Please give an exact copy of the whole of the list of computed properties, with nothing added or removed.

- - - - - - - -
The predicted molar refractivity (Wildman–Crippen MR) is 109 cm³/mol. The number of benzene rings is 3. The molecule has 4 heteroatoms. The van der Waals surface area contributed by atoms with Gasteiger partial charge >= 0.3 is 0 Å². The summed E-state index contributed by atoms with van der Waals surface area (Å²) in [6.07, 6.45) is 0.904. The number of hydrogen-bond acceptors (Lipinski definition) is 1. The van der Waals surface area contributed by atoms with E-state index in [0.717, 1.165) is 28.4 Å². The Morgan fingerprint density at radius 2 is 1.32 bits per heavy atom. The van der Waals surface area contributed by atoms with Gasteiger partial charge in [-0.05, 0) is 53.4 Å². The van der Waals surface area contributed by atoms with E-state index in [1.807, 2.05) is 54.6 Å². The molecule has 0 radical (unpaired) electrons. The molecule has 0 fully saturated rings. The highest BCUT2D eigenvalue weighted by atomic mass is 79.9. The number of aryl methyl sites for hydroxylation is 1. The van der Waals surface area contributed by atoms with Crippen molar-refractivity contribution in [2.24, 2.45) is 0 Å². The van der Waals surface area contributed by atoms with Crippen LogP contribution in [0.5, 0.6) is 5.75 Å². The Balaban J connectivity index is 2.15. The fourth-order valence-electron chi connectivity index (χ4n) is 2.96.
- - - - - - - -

The predicted molar refractivity (Wildman–Crippen MR) is 109 cm³/mol. The number of benzene rings is 3. The molecule has 4 heteroatoms. The van der Waals surface area contributed by atoms with Gasteiger partial charge >= 0.3 is 0 Å². The summed E-state index contributed by atoms with van der Waals surface area (Å²) in [6.07, 6.45) is 0.904. The number of hydrogen-bond acceptors (Lipinski definition) is 1. The van der Waals surface area contributed by atoms with E-state index in [0.717, 1.165) is 28.4 Å². The Morgan fingerprint density at radius 2 is 1.32 bits per heavy atom. The van der Waals surface area contributed by atoms with Gasteiger partial charge in [-0.05, 0) is 53.4 Å². The van der Waals surface area contributed by atoms with E-state index in [1.807, 2.05) is 54.6 Å². The molecule has 0 radical (unpaired) electrons. The molecule has 0 fully saturated rings. The highest BCUT2D eigenvalue weighted by atomic mass is 79.9. The number of aryl methyl sites for hydroxylation is 1. The van der Waals surface area contributed by atoms with Crippen molar-refractivity contribution in [2.24, 2.45) is 0 Å². The van der Waals surface area contributed by atoms with Crippen LogP contribution in [0.5, 0.6) is 5.75 Å². The Balaban J connectivity index is 2.15. The fourth-order valence-electron chi connectivity index (χ4n) is 2.96.